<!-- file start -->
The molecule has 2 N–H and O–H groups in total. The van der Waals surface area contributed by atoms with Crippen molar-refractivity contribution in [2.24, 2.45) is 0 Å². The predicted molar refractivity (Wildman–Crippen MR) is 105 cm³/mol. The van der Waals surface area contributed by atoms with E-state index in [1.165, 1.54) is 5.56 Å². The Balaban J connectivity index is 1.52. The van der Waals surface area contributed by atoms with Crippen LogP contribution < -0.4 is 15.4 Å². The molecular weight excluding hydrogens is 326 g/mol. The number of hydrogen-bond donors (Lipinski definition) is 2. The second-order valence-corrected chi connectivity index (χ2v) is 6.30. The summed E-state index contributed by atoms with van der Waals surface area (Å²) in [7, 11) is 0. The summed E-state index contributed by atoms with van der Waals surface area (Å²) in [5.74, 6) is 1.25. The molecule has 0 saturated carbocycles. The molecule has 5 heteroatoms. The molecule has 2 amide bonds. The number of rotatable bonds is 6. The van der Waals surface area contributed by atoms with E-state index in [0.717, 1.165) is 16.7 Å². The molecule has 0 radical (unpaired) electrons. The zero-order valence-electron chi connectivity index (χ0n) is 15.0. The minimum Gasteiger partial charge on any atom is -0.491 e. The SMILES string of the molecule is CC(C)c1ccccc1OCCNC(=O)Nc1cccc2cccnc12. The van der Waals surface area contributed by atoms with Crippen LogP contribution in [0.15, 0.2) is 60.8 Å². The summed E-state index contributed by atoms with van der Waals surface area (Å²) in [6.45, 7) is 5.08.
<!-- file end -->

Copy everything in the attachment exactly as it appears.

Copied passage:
The molecule has 2 N–H and O–H groups in total. The van der Waals surface area contributed by atoms with Crippen molar-refractivity contribution in [2.24, 2.45) is 0 Å². The predicted molar refractivity (Wildman–Crippen MR) is 105 cm³/mol. The van der Waals surface area contributed by atoms with E-state index in [1.165, 1.54) is 5.56 Å². The Balaban J connectivity index is 1.52. The van der Waals surface area contributed by atoms with Crippen LogP contribution < -0.4 is 15.4 Å². The molecular weight excluding hydrogens is 326 g/mol. The number of hydrogen-bond donors (Lipinski definition) is 2. The second-order valence-corrected chi connectivity index (χ2v) is 6.30. The summed E-state index contributed by atoms with van der Waals surface area (Å²) in [7, 11) is 0. The summed E-state index contributed by atoms with van der Waals surface area (Å²) in [5.74, 6) is 1.25. The molecule has 0 saturated carbocycles. The molecule has 5 heteroatoms. The molecule has 2 amide bonds. The number of rotatable bonds is 6. The van der Waals surface area contributed by atoms with E-state index in [0.717, 1.165) is 16.7 Å². The molecule has 0 radical (unpaired) electrons. The zero-order valence-electron chi connectivity index (χ0n) is 15.0. The minimum Gasteiger partial charge on any atom is -0.491 e. The SMILES string of the molecule is CC(C)c1ccccc1OCCNC(=O)Nc1cccc2cccnc12. The van der Waals surface area contributed by atoms with Crippen LogP contribution in [0.15, 0.2) is 60.8 Å². The summed E-state index contributed by atoms with van der Waals surface area (Å²) in [6.45, 7) is 5.08.